Express Check-out is available upon request (easiest to do when you check in) to all guests paying with a credit card. A detailed hotel bill is delivered to your door by 7am. If the bill is correct you simply leave. Your room key serves as a Disney souvenir.

    Offerings include Everything Pop, a 640-seat food court area; Classic Concoctions, a quick-service lounge; pizza delivery to guestrooms; and Petals Pool Bar (located adjacent to Hippy Dippy Pool).

    Everything Pop, the Food Court, has five stations: Bakery and Café, Market, Grill, East meets West, and Pizza and Pasta plus a self-serve quick food area.

    The best beverage deal is the refillable mugs, available for approximate $12 at any of the food court vendors and through pizza delivery. ; The mugs are 16-oz, sturdy, dishwashable safe containers with lids. ; Mugs are refillable for the length of your stay at a self-service beverage island in the center of the food court. ;

    Beverages include soft drinks, coffee, tea, iced coffee and tea, and hot chocolate (but not milk or fruit juice).

    Three feature pools -- the Bowling Pin Pool, the Hippy Dippy Pool and the Computer Pool; a kiddie pool; playground; and the Fast Forward arcade. Goofy stands watch over Pop Jet Playground, a playland of popping water located near the 1970s lodge buildings.

    Climb, slide and play to your heart’s content at a ‘play’ space especially for kids.

    Play a variety of video and pinball games at the Fast Forward Arcade, located across from the Food Court.

    A 5,000-square-foot retail center in Classic Hall offers resort-specific merchandise and Walt Disney World souvenirs.

    Each All Star Resort has one bus stop located outside the main building facing the parking lot. There are signs which indicate where each bus will transport you. For All Star Movies, the bus stops are right outside Cinema Hall.
    Normally, each All Star Resort gets its own bus. But in times of large crowds (i.e., park closing time) or unusually small crowds a bus may stop at more than one All Star Resort in one trip.

    By Bus:
    Most areas of the Walt Disney World Resort are accessible by bus from other areas within the Resort, including Theme Parks*, Water Parks, the Disney Resorts and the Downtown Disney® area. Buses travel on routes throughout the Resort and do not provide direct service between all destinations.
    *Magic Kingdom® Park is not accessible by bus from Disney's Contemporary Resort, Disney's Grand Floridian Resort & Spa and Disney's Polynesian Resort. These Resorts provide monorail transportation to the park.

    By Boat:
    The Magic Kingdom® Park is accessible by water launch from Disney's Contemporary Resort, Disney's Grand Floridian Resort & Spa, Disney's Polynesian Resort, Disney's Fort Wilderness Resort & Campground and Disney's Wilderness Lodge. The Disney ferryboats connect the Magic Kingdom Park to the Transportation and Ticket Center (adjacent to Magic Kingdom parking).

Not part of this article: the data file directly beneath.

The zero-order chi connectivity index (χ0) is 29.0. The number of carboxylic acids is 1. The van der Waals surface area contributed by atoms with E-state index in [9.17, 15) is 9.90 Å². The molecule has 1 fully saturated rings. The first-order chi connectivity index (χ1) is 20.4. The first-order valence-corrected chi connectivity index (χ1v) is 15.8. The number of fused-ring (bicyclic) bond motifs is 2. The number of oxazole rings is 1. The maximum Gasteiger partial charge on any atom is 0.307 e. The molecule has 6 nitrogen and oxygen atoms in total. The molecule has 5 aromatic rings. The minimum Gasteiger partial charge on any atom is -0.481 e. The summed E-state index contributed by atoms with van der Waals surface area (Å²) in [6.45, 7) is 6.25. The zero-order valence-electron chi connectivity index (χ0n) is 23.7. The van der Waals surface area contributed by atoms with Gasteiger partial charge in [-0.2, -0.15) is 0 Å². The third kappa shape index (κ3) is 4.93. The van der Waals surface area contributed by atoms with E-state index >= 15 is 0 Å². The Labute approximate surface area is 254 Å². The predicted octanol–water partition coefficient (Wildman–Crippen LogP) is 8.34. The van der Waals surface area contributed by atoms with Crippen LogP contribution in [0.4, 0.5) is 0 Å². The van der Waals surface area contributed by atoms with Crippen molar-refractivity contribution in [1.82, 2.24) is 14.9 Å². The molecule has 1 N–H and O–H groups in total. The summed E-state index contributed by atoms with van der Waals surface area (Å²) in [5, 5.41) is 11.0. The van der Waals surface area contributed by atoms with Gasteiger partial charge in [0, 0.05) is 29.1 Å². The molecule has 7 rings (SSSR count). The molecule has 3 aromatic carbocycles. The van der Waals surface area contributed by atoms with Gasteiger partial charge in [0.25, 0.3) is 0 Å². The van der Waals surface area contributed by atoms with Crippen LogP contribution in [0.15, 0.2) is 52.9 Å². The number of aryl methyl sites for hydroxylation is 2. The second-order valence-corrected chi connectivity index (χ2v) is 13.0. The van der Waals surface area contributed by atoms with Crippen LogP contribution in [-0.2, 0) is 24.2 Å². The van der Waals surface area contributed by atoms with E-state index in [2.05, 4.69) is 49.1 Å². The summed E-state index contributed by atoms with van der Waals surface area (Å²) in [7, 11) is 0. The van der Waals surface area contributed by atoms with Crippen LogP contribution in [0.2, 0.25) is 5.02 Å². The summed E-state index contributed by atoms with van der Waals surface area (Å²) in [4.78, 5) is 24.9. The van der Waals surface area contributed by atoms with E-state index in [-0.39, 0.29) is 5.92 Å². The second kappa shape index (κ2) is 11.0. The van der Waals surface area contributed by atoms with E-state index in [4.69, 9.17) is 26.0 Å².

Epcot® and Disney-MGM Studios are accessible by boat from Disney's BoardWalk Inn and Villas Resort, Disney's Yacht Club and Disney's Beach Club Resorts and the Walt Disney World Swan and Walt Disney World Dolphin Hotels.

    Downtown Disney® is accessible by ferryboat from Disney's Port Orleans Resort and Disney's Old Key West Resort.

    By Monorail:
    Disney's monorail runs between the Magic Kingdom Park, Disney's Contemporary Resort, Disney's Grand Floridian Resort & Spa, Disney's Polynesian Resort and the Transportation and Ticket Center (adjacent to the Magic Kingdom parking lot). A connecting monorail takes Guests from the Transportation and Ticket Center to Epcot.

    The room rates will be the same as the All Star Resorts. Just like the other WDW hotels, there are Value Season, Regular Season, Peak Season and Holiday Season rates. Rates begin at $77 a night. These are regular rate prices and do not include the 6.5% Florida Sales Tax nor the 11.5% county resort tax. Rates are based on double occupancy. No charge for children under 17 years old when in the same room as the adults. ; For each adult over 2 there is a $10 per night charge per person. Maximum of 4 persons per room.

    For reservations, call (407) WDISNEY or contact a travel agent.

    Extra Information:
    From mood rings to 8-track tapes, surfboards to pet rocks, Superman to saddle shoes, so much nostalgia pours from Disney's Pop Century Resort that a lobby hobby for guests could be "Walkin' the Wall."

    The Wall, in this case, is a memory lane of wall-mounted "shadow boxes" brimming with the fads, fashions, music, toys and trinkets from the 1950s, '60s, '70s, '80s and '90s. It's across from the check-in desk.

    The bowling pin icons tower more than 65 feet high. A regulation bowling pin is 15 inches tall.
    If you count the giant bowling pin icons, there are nine standing around the resort. Where's the tenth? It's actually the bowling pin pool in the courtyard!

    Take a closer look at the pool deck around the bowling pin pool and you'll spot the triangular lane markings that are seen on bowling alleys everywhere.
    The Rubik's Cube icons reach a peak of 41 feet off the ground. By comparison, a Rubik's Cube puzzle toy stands nearly four inches at its tallest point.

    The resort's 8-track tapes are more than 35 feet tall, with "tape" that is more than one-foot in width. A real 8-track tape is a mere five-and-one-quarter inches tall, with a tape that is only one-quarter inch wide.

    The table soccer players are more than 12 feet tall, and the "toy" ball is more than two-and-one-half feet in diameter.
    Nearly 125,000 gallons of paint were used to create the bright colors and tie-dyed hues on the buildings' interior and exterior walls.
    In the 1960s area, giant "thumbprints" can be spotted on the ears of the elephant peeking out of the giant Play-Doh canister. And can you name the child depicted on the Play-Doh can? That's Play-Doh Pete!

    The giant Big Wheel icon can "accommodate" a child rider that weighs up to 877 pounds (or so says the sticker on the towering riding toy). That matches the stickers that were affixed to the original Big Wheel toys of the 1970s that designated a "recommended child weight."

    Service and equipment buildings are cleverly disguised all over the resort. At the 1950s bowling pin pool, the laundry looks like a bowling shoe storage bin. In the 1990s, an equipment building appears to be a larger-than-life stack of computer floppy disks.
    The 1970s courtyard pays tribute to the age of disco, with a motion-based disco light mounted in the middle of the courtyard. This color-changing light sends streams of light across the '70s-inspired outdoor "dance floor."

    "Peace of Pizza" delivery trucks resemble old Volkswagen vans complete with roof-mounted surfboards.